The new images released by researchers from the European Southern Observatory (ESO) show, in stunning detail, the formation of new planetary bodies around a young star named HL Tauri. In the image, the ALMA telescopes have managed to take a close look at the newly-formed star HL Tauri, which is estimated to be around 450 light years away from the earth. Also seen in the image are clues that point towards the formation of new planets around the star.
In the image, a set of concentric bright rings, separated by gaps, are seen. These features, according to The European Southern Observatory, are the result of the formation of new planet like bodies around the newly formed star. This image is almost a mirror of what our own young solar system might have looked like a few billion years ago when the young Sun had just formed, according to Discovery. However, in its present form, the planetary system under formation around HL Tauri is way bigger than our own solar system.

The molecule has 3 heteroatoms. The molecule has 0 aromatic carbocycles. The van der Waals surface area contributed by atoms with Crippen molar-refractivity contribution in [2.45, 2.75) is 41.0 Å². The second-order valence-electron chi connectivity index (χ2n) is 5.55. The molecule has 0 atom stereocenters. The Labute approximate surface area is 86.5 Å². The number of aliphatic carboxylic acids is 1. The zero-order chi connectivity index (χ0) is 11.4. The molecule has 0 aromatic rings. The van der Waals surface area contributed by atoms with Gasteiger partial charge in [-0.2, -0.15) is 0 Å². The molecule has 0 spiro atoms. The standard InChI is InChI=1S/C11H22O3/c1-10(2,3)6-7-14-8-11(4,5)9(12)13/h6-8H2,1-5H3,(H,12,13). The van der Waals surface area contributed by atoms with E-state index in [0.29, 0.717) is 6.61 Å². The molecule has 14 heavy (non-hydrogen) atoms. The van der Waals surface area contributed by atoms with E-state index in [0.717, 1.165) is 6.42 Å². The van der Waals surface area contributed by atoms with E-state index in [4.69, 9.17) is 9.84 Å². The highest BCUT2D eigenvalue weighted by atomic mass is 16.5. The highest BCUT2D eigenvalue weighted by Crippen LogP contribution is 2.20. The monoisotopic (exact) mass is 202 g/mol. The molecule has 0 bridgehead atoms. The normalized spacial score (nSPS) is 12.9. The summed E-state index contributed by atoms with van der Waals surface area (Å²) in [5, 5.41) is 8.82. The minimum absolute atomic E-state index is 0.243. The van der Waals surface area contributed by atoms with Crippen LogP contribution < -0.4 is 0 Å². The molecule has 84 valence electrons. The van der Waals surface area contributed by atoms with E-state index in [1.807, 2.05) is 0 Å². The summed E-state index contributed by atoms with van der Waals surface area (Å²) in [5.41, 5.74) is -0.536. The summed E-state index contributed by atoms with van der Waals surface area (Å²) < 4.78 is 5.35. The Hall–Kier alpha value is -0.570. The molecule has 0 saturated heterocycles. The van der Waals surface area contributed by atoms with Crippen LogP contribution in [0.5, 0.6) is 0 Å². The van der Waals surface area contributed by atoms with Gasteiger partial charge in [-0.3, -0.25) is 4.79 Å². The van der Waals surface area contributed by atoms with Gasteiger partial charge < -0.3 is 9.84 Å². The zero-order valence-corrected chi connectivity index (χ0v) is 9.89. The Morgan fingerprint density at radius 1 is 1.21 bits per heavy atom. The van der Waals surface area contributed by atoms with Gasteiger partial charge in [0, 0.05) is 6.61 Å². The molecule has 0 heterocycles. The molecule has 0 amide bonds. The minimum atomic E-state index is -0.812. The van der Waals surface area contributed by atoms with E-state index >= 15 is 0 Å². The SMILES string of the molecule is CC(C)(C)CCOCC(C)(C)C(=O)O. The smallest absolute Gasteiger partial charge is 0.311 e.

It is a widely accepted fact that our solar system was formed out of a giant gas cloud. However, the discovery of this new budding star and planetary system will help us study the formation of our own solar system in detail. Also pertinent to note is the fact that whatever we have postulated about the origins of our solar system is simply theory. With the HL Tauri, we now have a live example of a new solar system being formed.
Looking at the pictures, Catherine Vlahakis, ALMA Deputy Program Scientist and Lead Program Scientist for the ALMA Long Baseline Campaign, said, “When we first saw this image we were astounded at the spectacular level of detail. HL Tauri is no more than a million years old, yet already its disc appears to be full of forming planets. This one image alone will [revolutionize] theories of planet formation.”
According to Tim de Zeeuw, Director General of ESO, “Most of what we know about planet formation today is based on theory. Images with this level of detail have up to now been relegated to computer simulations or artist’s impressions. This high resolution image of HL Tauri demonstrates what ALMA can achieve when it operates in its largest configuration and starts a new era in our exploration of the formation of stars and planets.”
Further study on the characteristics of HL Tauri and its embryo of baby planets will enhance the understanding of how the Earth and other planets were formed. That said, it is unlikely that any of us would be around to see the planets around HL Tauri fully formed. Why? Because it is expected to take a few millions of years for the entire planetary formation process to be completed.
[Images Via ESO]